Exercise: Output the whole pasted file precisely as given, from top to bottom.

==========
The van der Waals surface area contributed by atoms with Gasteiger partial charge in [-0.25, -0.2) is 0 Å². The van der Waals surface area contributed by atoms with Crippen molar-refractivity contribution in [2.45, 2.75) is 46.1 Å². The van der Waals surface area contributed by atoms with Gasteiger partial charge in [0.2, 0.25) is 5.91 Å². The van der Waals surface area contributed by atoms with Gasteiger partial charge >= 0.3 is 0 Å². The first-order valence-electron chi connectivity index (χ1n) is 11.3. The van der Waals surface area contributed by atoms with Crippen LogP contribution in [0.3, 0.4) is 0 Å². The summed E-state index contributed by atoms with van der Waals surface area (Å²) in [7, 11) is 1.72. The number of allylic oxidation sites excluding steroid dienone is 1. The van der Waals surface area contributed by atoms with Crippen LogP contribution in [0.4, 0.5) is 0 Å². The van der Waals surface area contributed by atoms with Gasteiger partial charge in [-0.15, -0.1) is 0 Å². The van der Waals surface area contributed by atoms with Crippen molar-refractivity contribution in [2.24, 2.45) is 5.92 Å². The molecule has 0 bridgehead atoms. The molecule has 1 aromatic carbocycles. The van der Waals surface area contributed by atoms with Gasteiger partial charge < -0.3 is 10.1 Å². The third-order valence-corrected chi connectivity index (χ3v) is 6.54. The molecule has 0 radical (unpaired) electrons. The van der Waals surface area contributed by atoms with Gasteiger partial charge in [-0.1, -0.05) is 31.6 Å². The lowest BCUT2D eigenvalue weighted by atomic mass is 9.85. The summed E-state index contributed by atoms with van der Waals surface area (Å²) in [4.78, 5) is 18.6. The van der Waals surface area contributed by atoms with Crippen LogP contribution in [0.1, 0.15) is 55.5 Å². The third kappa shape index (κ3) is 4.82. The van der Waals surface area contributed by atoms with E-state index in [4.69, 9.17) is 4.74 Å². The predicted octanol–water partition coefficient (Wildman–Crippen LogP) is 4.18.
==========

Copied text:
The van der Waals surface area contributed by atoms with Gasteiger partial charge in [-0.25, -0.2) is 0 Å². The van der Waals surface area contributed by atoms with Crippen molar-refractivity contribution in [2.45, 2.75) is 46.1 Å². The van der Waals surface area contributed by atoms with Gasteiger partial charge in [0.2, 0.25) is 5.91 Å². The van der Waals surface area contributed by atoms with Gasteiger partial charge >= 0.3 is 0 Å². The first-order valence-electron chi connectivity index (χ1n) is 11.3. The van der Waals surface area contributed by atoms with Crippen LogP contribution in [0.3, 0.4) is 0 Å². The summed E-state index contributed by atoms with van der Waals surface area (Å²) in [7, 11) is 1.72. The number of allylic oxidation sites excluding steroid dienone is 1. The van der Waals surface area contributed by atoms with Crippen LogP contribution in [0.4, 0.5) is 0 Å². The van der Waals surface area contributed by atoms with Gasteiger partial charge in [-0.15, -0.1) is 0 Å². The van der Waals surface area contributed by atoms with Crippen molar-refractivity contribution in [2.24, 2.45) is 5.92 Å². The molecule has 0 bridgehead atoms. The molecule has 1 aromatic carbocycles. The van der Waals surface area contributed by atoms with Gasteiger partial charge < -0.3 is 10.1 Å². The third-order valence-corrected chi connectivity index (χ3v) is 6.54. The molecule has 0 radical (unpaired) electrons. The van der Waals surface area contributed by atoms with Gasteiger partial charge in [-0.1, -0.05) is 31.6 Å². The lowest BCUT2D eigenvalue weighted by atomic mass is 9.85. The summed E-state index contributed by atoms with van der Waals surface area (Å²) in [4.78, 5) is 18.6. The van der Waals surface area contributed by atoms with Crippen LogP contribution in [0.1, 0.15) is 55.5 Å². The third kappa shape index (κ3) is 4.82. The van der Waals surface area contributed by atoms with E-state index in [4.69, 9.17) is 4.74 Å². The predicted octanol–water partition coefficient (Wildman–Crippen LogP) is 4.18.